Growing Up

Having two toddlers in our home makes for busy days full of laughter, imaginary friends and pets, picky eating, and TANTRUMS!  Our almost-two-year old, Samuel, has two favourite words: “mine,” and “no.”  He is exerting his independence and the battle for control is raging.  Many times, he sits down and looks the other way when given a direction he doesn’t want to take.  I can beg, coax, bribe, demand all I want, but he is not cooperating.  He may kick and scream as I practically drag him where I want him to go.  Although this behaviour is quite annoying and tests my patience and every other fruit of the spirit when it happens, it’s all a part of growing up.  Sam is still young.  He drinks milk with every meal.  He takes a dummy (pacifier for my American readers) to soothe himself to sleep.

Sam doesn’t have enough experience yet to understand consequences for his behavior, although he is learning.  He doesn’t have enough maturity to know everything isn’t all about him and that he doesn’t get whatever he wants on demand.  In time, my expectation as a mother is that he WILL get control of his emotions; he WILL obey me when I ask him to do something; he WILL share and cooperate with his siblings even when he doesn’t like it.

As a Christian, it’s important that we grow up in our faith.  In the church, childish behaviour can be quite prevalent if we allow it.  We fall into the trap of “consumerism Christianity” where we go to church to be entertained; we judge everything according to our likes and dislikes: how loud is the music? How much fun did our kids have in service?  We join a small group so we can socialize with other “believers” and we only like sermons that make us feel good.  We take what we feel we deserve to get from it, never realizing our part to play.  Then, if we aren’t satisfied with something… if the pastor offends us… if we are being challenged to grow up, we quit.  We quit on church, or even worse, we quit on God.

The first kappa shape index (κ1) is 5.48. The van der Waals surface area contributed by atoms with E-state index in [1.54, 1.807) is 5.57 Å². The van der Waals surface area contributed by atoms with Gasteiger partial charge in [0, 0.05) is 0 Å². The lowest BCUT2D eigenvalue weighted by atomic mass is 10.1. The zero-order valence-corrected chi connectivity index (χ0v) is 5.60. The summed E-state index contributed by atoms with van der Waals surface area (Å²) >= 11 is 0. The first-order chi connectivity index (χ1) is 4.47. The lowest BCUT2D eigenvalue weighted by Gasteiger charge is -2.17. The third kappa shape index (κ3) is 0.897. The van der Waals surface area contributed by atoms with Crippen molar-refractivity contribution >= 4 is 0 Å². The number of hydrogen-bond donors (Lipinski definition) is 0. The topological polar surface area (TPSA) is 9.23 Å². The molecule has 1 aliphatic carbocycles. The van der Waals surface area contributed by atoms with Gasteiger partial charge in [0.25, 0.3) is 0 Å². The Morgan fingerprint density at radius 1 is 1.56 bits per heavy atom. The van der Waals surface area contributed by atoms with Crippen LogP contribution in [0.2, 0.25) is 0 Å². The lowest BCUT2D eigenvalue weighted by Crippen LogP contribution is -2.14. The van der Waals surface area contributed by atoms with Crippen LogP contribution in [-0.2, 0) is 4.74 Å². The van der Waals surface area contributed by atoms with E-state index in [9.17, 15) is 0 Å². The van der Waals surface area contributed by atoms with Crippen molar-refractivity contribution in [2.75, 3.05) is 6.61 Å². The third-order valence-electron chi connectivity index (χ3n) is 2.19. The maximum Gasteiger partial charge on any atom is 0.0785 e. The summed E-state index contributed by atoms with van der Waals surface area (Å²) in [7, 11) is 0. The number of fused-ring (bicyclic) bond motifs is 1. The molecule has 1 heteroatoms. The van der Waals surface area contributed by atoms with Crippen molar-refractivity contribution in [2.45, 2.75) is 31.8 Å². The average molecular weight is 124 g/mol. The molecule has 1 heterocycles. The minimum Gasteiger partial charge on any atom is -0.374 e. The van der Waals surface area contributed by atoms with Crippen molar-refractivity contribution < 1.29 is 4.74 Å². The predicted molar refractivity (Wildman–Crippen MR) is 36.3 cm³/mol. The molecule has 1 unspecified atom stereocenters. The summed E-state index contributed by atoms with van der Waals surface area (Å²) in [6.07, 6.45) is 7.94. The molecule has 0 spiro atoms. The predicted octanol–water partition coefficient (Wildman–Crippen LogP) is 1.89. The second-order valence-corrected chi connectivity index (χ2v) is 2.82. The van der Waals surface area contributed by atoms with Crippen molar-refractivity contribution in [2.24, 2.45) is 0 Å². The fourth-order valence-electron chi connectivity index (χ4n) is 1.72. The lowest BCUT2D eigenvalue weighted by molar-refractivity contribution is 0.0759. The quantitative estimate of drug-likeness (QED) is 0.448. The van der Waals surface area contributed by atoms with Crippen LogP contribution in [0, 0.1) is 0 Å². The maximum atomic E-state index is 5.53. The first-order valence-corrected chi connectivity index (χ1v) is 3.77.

That’s like a tantrum.

Like Saul just before his radical conversion, Jesus is telling us not to “kick against the goads.”  If we realize we have a greater purpose than ourselves, we might understand he has a job for us. Jesus has handpicked us to be servants and witnesses to what’s happened in our lives (Acts 26:16).  In other words, “IT’S NOT ABOUT ME!”

How many times does God have to say it to get our attention?  Let us not be like Samuel, needing Mum to go over the basics again and again.  The writer of Hebrews says that we keep needing baby’s milk when we should have been on solid food long ago.  “Milk is for beginners, inexperienced in God’s ways; solid food is for the mature, who have some practice in telling right from wrong.”  This was written to Hebrew Christians who were struggling embracing their faith in Christ, leaning back to their Jewish roots. They needed encouragement on the implications of following him and growing up in their faith.

A milk based Christian diet is BORING and BLAND!  God wants each of us to go deeper than where we are currently with him. He wants our witness to bear some fruit that has eternal impact and our life to be devoted to him.  Unlike me in my parenting, however, God doesn’t drag us where he wants us to go.  He allows us the choice to either stay where we are or to mature into all that he has planned for us.

God doesn’t want us to re-live one year’s lessons over and over so that we find ourselves the same person in a decade, just 10 years older.  

Let us not spend our lives missing the point of our salvation.  Simply ticking the box to get into heaven isn’t enough for mature Christian living.  Let’s look beyond ourselves and serve others.  Learn to give and take in our marriages.  Gain a deeper understanding of His word; experience closer intimacy with him.

When we walk with God keeping eternity in mind, we actually lead the way for others to know Him.  No one would model their lives after a two year old nor would they let Sam lead the way or give advice on any topic.  Let us not have the same reputation and

Grow Up Together.

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